Haskell supports higher order classses these allow one to make a class which covers a family of type constructors. For example lists and trees both allow a map function: rather than invent a new name for mapping every time one uses a new datatype one can introduce a class to catch all the instances:

class
Functor
m where

fmap:: (a -> b) -> m a -> m b

fmap:: (a -> b) -> m a -> m b

where if one wants to create an instance for mapping lists one writes;

instance
Functor
[]
where

fmap:: (a -> b) -> [a] -> [b]

fmap f [] = []

fmap:: (a -> b) -> [a] -> [b]

fmap f [] = []

fmap f (x:xs) = (f
x):(fmap f
xs)

while for trees defined as follows (with all their information at their leaves):

data
Tree
a = Leaf a

| Branch (Tree a) (Tree a)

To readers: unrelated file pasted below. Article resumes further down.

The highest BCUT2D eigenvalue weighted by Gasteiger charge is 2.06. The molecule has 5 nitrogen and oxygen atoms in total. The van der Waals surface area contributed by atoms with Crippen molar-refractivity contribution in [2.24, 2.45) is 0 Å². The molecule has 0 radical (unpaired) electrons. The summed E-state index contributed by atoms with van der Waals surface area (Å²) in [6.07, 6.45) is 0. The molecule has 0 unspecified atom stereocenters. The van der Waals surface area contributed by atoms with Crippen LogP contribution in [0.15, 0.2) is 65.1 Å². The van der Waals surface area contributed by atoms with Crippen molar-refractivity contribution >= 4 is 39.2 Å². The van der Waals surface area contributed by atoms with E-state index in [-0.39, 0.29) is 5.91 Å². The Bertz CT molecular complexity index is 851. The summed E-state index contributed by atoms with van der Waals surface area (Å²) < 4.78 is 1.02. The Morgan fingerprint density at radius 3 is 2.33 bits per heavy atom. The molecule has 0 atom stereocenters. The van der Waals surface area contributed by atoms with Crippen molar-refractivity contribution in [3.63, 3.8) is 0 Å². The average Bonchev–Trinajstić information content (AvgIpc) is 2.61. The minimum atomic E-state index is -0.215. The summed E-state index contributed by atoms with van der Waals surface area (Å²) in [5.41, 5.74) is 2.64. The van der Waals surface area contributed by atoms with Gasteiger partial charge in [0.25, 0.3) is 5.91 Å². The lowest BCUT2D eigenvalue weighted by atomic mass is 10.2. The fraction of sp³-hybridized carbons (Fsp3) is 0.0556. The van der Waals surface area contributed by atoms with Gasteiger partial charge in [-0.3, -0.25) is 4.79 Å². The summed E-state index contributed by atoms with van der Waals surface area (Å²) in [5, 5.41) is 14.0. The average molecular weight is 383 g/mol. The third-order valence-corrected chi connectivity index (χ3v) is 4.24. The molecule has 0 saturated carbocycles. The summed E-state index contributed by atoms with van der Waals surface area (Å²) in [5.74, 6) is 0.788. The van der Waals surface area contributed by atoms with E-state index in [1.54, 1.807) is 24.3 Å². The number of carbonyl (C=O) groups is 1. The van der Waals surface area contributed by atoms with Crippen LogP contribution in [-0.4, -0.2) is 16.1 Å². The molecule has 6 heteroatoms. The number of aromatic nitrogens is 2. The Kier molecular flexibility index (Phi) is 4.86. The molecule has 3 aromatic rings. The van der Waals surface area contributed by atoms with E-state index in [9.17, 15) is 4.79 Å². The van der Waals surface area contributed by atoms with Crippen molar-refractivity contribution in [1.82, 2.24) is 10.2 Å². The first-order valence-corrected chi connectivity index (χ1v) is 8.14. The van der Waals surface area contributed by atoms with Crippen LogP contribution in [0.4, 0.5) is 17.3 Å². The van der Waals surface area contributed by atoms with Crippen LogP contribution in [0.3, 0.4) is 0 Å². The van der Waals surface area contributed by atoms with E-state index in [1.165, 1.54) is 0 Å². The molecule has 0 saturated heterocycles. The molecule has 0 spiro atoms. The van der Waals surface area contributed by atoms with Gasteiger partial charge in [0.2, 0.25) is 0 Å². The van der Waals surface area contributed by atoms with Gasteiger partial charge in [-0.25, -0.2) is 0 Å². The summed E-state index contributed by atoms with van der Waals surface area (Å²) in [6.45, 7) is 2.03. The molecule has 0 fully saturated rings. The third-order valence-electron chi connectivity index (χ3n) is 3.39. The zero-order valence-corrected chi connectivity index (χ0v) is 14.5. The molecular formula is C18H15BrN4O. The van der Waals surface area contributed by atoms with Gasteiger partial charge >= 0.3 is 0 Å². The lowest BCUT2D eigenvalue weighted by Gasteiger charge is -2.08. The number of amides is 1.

| Branch (Tree a) (Tree a)

one has the following instance:

instance
Functor
Tree
where

fmap: (a -> b) -> Tree a -> Tree b

fmap f (Leaf x) = Leaf (f x)

fmap f (Branch t1 t2) = Branch (fmap f t1) (fmap f t2)

fmap: (a -> b) -> Tree a -> Tree b

fmap f (Leaf x) = Leaf (f x)

fmap f (Branch t1 t2) = Branch (fmap f t1) (fmap f t2)

Another nice facility that Haskell has, which was originally introduced into Miranda by David Turner, is list comprehension. As we shall discover this is linked to another important concept namely

Here is an example of its use: suppose we want to find all the Pythagorean triples less than 100 then we could write:

It really makes the code close to a specification. But what is happening under the hood? List comprehensions are translated out by the system using the following steps:pythag: Integer -> [(Integer,Integer,Integer)]

pythag n = [ (x,y,z) | x <- [1..n], y <- [1..n], z <- [1..n], pyth (x,y,z)] where

pyth (x,y,z) = x * x + y * y == z * z

List comprehensions allow the very succinct and straight forward definition of the quicksort algorithm (above):[ e | ] = [ e ]